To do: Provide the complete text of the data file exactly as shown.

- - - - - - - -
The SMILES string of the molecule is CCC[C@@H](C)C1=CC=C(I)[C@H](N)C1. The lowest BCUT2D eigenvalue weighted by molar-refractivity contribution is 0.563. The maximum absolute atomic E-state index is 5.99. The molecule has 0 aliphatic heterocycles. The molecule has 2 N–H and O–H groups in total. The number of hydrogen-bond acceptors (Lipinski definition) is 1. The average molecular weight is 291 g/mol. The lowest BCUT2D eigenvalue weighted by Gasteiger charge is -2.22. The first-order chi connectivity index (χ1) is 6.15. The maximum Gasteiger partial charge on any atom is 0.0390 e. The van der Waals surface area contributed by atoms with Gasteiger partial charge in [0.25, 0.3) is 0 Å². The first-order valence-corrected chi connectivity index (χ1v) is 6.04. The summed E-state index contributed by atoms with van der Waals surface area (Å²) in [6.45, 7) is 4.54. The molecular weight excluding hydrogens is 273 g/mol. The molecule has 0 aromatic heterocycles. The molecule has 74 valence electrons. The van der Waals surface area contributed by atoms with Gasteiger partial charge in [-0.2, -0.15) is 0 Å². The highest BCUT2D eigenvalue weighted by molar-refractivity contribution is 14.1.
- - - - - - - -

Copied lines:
The SMILES string of the molecule is CCC[C@@H](C)C1=CC=C(I)[C@H](N)C1. The lowest BCUT2D eigenvalue weighted by molar-refractivity contribution is 0.563. The maximum absolute atomic E-state index is 5.99. The molecule has 0 aliphatic heterocycles. The molecule has 2 N–H and O–H groups in total. The number of hydrogen-bond acceptors (Lipinski definition) is 1. The average molecular weight is 291 g/mol. The lowest BCUT2D eigenvalue weighted by Gasteiger charge is -2.22. The first-order chi connectivity index (χ1) is 6.15. The maximum Gasteiger partial charge on any atom is 0.0390 e. The van der Waals surface area contributed by atoms with Gasteiger partial charge in [0.25, 0.3) is 0 Å². The first-order valence-corrected chi connectivity index (χ1v) is 6.04. The summed E-state index contributed by atoms with van der Waals surface area (Å²) in [6.45, 7) is 4.54. The molecular weight excluding hydrogens is 273 g/mol. The molecule has 0 aromatic heterocycles. The molecule has 74 valence electrons. The van der Waals surface area contributed by atoms with Gasteiger partial charge in [-0.2, -0.15) is 0 Å². The highest BCUT2D eigenvalue weighted by molar-refractivity contribution is 14.1.